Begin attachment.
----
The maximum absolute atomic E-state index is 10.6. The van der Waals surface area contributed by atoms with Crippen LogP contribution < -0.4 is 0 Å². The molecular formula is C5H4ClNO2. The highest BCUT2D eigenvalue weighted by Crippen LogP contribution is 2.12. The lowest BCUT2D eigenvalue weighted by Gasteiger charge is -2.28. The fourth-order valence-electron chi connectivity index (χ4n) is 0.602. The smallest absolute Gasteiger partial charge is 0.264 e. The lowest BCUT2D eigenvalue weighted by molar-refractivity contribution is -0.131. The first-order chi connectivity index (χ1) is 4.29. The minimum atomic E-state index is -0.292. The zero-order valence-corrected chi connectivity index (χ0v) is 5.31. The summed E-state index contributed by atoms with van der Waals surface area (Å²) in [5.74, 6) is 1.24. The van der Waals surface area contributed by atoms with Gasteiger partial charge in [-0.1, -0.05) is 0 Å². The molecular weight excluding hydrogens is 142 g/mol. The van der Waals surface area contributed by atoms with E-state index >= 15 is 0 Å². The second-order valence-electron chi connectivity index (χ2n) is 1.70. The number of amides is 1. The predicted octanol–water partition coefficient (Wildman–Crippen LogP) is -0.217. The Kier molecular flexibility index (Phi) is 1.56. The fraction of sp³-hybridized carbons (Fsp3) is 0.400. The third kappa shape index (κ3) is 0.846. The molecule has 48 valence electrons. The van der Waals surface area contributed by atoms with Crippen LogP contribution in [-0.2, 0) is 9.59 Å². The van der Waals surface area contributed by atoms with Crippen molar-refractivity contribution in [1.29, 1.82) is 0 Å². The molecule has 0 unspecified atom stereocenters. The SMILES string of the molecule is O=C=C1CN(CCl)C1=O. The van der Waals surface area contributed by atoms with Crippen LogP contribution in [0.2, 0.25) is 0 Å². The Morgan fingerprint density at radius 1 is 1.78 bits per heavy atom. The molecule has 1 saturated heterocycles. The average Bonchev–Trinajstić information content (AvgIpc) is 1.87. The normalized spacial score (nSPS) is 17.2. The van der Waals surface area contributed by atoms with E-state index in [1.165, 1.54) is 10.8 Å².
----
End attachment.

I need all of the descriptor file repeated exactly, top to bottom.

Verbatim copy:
The maximum absolute atomic E-state index is 10.6. The van der Waals surface area contributed by atoms with Crippen LogP contribution < -0.4 is 0 Å². The molecular formula is C5H4ClNO2. The highest BCUT2D eigenvalue weighted by Crippen LogP contribution is 2.12. The lowest BCUT2D eigenvalue weighted by Gasteiger charge is -2.28. The fourth-order valence-electron chi connectivity index (χ4n) is 0.602. The smallest absolute Gasteiger partial charge is 0.264 e. The lowest BCUT2D eigenvalue weighted by molar-refractivity contribution is -0.131. The first-order chi connectivity index (χ1) is 4.29. The minimum atomic E-state index is -0.292. The zero-order valence-corrected chi connectivity index (χ0v) is 5.31. The summed E-state index contributed by atoms with van der Waals surface area (Å²) in [5.74, 6) is 1.24. The van der Waals surface area contributed by atoms with Gasteiger partial charge in [-0.1, -0.05) is 0 Å². The molecular weight excluding hydrogens is 142 g/mol. The van der Waals surface area contributed by atoms with E-state index >= 15 is 0 Å². The second-order valence-electron chi connectivity index (χ2n) is 1.70. The number of amides is 1. The predicted octanol–water partition coefficient (Wildman–Crippen LogP) is -0.217. The Kier molecular flexibility index (Phi) is 1.56. The fraction of sp³-hybridized carbons (Fsp3) is 0.400. The third kappa shape index (κ3) is 0.846. The molecule has 48 valence electrons. The van der Waals surface area contributed by atoms with Crippen LogP contribution in [-0.2, 0) is 9.59 Å². The van der Waals surface area contributed by atoms with Crippen molar-refractivity contribution in [1.29, 1.82) is 0 Å². The molecule has 0 unspecified atom stereocenters. The SMILES string of the molecule is O=C=C1CN(CCl)C1=O. The van der Waals surface area contributed by atoms with Crippen LogP contribution in [0.2, 0.25) is 0 Å². The Morgan fingerprint density at radius 1 is 1.78 bits per heavy atom. The molecule has 1 saturated heterocycles. The average Bonchev–Trinajstić information content (AvgIpc) is 1.87. The normalized spacial score (nSPS) is 17.2. The van der Waals surface area contributed by atoms with E-state index in [1.165, 1.54) is 10.8 Å².